HALIFAX, N.S. - NDP Leader Jack Layton was left to deal with questions surrounding his party's direction Sunday as New Democrats headed home from a weekend convention without debating one of the more contentious issues on the agenda.
A resolution to hold consultations on a potential name change was expected to be voted on Sunday morning, the final day of the convention, but there wasn't enough time.
Layton rejected suggestions the convention failed to produce any significant policy changes.
He said the party has developed a new way of thinking about the economy that differs from the Conservatives and Liberals, who he accused of supporting a "right-wing agenda" that rewards greed.
An NDP government would cut red tape for small businesses and help protect pensions, he said.
"More and more Canadians are saying we shouldn't go back to the old ways," he told reporters. "Maybe it is time to adopt the approach of the New Democratic Party."
When asked about the name change resolution, Layton said delegates decided there were more pressing issues to discuss, including the economy.
But a party insider said it appeared some delegates purposely held up proceedings by asking questions about the wording of other resolutions and other minor issues.
The divisive proposal was to be the sixth resolution introduced during a one-hour time slot Sunday, but most of the hour was spent on the first resolution, which dealt with party governance.
Delegate Hijal De Sarkar said there was a deliberate attempt to delay discussion as delegates formed long lineups behind a pair of microphones.
"I was very thoroughly disappointed by that, especially by the fact that they used this filibuster technique ... to avoid this motion from even getting to the floor," said the 25-year-old from Ottawa.
"I feel this is a discussion that we need to be having."
Jennifer Hassum of Toronto, who waited in line to comment on the first resolution, later said she wasn't trying to drag out the process.
"I think there's better debates that can be had like ... situating ourselves in the political context of today and the future," Hassum, 26, said in an interview.
"I actually think we need to have a debate on the floor about (the name). I don't like our current name, but I don't like any of the names that had been proposed."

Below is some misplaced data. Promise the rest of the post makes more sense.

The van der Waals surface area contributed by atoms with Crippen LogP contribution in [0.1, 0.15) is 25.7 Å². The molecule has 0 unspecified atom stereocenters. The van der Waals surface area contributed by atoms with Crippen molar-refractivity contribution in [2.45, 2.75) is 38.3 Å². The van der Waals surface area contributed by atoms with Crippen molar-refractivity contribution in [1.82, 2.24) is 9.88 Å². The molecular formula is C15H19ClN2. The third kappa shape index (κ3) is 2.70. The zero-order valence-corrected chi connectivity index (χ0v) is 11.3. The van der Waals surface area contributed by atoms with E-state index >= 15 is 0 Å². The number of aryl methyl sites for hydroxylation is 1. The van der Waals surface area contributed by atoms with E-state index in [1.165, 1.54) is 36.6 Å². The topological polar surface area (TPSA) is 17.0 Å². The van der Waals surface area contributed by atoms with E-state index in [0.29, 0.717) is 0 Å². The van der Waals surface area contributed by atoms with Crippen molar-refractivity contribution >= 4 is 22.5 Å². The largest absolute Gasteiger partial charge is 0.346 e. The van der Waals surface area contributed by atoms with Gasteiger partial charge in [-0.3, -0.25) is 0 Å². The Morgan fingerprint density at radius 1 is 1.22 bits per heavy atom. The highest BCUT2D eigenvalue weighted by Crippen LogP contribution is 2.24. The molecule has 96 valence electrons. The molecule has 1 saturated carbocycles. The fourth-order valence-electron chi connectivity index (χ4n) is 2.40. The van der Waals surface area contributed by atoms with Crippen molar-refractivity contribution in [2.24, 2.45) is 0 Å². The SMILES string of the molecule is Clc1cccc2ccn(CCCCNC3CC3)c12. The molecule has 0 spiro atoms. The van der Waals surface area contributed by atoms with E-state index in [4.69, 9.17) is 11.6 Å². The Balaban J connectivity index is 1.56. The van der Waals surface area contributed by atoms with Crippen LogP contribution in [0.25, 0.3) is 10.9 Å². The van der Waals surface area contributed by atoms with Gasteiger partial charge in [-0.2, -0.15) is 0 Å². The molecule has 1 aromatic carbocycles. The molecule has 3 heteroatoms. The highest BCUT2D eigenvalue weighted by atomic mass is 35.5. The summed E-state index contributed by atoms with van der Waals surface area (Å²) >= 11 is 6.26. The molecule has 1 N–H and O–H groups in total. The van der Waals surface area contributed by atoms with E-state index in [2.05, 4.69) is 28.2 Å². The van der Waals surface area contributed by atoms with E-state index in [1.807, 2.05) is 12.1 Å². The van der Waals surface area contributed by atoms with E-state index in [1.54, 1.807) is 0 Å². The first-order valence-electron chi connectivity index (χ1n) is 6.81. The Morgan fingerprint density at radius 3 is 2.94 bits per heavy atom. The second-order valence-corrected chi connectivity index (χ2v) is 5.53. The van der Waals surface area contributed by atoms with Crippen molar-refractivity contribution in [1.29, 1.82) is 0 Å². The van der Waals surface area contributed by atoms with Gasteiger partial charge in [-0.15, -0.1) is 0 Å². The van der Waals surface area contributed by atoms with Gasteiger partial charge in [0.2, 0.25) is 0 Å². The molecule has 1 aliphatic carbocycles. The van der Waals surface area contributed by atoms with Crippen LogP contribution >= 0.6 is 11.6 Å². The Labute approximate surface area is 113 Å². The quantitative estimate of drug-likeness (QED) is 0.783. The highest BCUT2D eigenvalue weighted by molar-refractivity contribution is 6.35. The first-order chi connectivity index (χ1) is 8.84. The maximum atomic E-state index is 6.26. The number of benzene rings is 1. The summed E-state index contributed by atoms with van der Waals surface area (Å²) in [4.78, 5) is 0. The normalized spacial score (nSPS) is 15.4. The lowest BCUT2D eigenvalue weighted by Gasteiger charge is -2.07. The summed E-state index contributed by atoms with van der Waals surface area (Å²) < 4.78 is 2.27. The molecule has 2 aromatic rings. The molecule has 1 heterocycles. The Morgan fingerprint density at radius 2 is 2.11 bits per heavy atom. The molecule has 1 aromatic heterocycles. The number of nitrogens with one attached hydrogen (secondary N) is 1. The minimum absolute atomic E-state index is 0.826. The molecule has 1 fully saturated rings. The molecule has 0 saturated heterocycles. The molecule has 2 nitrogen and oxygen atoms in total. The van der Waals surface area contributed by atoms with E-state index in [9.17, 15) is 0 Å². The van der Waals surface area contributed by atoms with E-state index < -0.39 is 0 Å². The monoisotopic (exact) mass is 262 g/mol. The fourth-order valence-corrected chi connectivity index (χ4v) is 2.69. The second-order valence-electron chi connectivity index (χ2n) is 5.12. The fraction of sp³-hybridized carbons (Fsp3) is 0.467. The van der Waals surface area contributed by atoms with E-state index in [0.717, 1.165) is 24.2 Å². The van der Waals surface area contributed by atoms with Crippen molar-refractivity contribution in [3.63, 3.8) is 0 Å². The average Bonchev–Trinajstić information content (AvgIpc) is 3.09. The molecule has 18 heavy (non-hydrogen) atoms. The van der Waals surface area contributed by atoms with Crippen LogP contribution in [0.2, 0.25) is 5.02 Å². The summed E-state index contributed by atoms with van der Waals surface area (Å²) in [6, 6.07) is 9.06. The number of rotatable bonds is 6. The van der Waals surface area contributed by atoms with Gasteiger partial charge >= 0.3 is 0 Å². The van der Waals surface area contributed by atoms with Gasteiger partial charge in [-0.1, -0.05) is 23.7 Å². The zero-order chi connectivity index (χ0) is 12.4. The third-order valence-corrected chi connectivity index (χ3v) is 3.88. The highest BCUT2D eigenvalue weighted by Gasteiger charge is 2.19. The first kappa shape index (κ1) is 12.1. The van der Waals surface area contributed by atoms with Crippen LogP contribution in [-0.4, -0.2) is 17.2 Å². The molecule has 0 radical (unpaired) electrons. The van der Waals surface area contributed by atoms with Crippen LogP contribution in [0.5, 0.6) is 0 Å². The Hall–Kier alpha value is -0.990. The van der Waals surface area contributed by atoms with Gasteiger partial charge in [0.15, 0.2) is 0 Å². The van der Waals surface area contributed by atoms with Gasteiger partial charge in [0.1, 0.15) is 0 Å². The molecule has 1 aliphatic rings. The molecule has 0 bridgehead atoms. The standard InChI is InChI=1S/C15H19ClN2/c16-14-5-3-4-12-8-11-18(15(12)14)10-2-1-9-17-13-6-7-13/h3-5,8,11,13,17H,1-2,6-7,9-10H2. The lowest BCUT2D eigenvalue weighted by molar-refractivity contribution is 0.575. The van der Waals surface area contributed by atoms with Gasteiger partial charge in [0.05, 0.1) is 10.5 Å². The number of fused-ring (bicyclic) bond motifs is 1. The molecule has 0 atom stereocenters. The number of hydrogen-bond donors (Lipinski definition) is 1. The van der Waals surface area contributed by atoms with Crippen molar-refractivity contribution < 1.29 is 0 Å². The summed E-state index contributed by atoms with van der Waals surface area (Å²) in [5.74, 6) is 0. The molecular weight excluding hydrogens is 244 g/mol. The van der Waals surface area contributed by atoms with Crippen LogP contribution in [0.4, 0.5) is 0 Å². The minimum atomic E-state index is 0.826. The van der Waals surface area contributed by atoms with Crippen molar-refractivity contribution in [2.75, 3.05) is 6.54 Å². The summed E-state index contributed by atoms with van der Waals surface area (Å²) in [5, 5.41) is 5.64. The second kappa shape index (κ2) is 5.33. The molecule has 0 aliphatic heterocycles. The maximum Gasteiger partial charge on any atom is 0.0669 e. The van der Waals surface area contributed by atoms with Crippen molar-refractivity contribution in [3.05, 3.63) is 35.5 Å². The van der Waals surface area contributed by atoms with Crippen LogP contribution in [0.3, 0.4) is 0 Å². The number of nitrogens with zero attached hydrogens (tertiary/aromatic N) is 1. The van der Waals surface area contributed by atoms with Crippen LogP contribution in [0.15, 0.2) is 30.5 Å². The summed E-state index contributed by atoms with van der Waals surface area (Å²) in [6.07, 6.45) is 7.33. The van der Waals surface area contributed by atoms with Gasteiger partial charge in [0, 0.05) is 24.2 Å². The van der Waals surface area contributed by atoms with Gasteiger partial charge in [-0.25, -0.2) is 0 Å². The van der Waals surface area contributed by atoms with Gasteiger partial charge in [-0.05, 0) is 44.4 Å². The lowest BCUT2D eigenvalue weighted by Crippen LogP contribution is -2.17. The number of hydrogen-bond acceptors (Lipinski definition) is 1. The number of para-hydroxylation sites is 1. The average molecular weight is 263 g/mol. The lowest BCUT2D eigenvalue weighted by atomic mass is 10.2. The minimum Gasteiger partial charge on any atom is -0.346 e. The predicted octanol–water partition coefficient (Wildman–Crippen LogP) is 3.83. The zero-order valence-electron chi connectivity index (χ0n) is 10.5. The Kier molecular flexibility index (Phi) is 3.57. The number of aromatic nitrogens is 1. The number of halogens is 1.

Another resolution to drop the word "New" from the party's name without holding consultations was the 22nd item on the agenda and was never discussed.
But several delegates expressed concern over the proposed change, which could have proved embarrassing for the party, particularly in seat-rich Quebec.
Now abbreviated as the NPD in the province, the party faced the prospect of becoming known as the PD - an acronym that sounds like "pede," a derogatory term for a homosexual derived from the French word "pederaste."
Another idea floated at the convention was changing the party's name to National Democratic Party - an option that would allow the well-known acronym NDP to remain intact.
Michael Seaward, who supports keeping the "New" in NDP, spent the morning handing out orange buttons emblazoned with the letter 'N.'
The party needs to sell voters its ideals, not a brand, he said.
"I believe the new democracy is needed more today than it ever was before," said Seaward, a delegate from Aurora, Ont. "Why do we need to change our name?"
Layton told the cheering crowd he loves being told something "can't be done."
He said New Democrats have been working hard to prove their critics wrong, notably when naysayers said the NDP would never elect an MP in Quebec, or grab a seat in Alberta.
He said the same people wrongly predicted that a New Democratic government would never be elected in Nova Scotia or Manitoba, the only two provinces with New Democrat governments at the moment.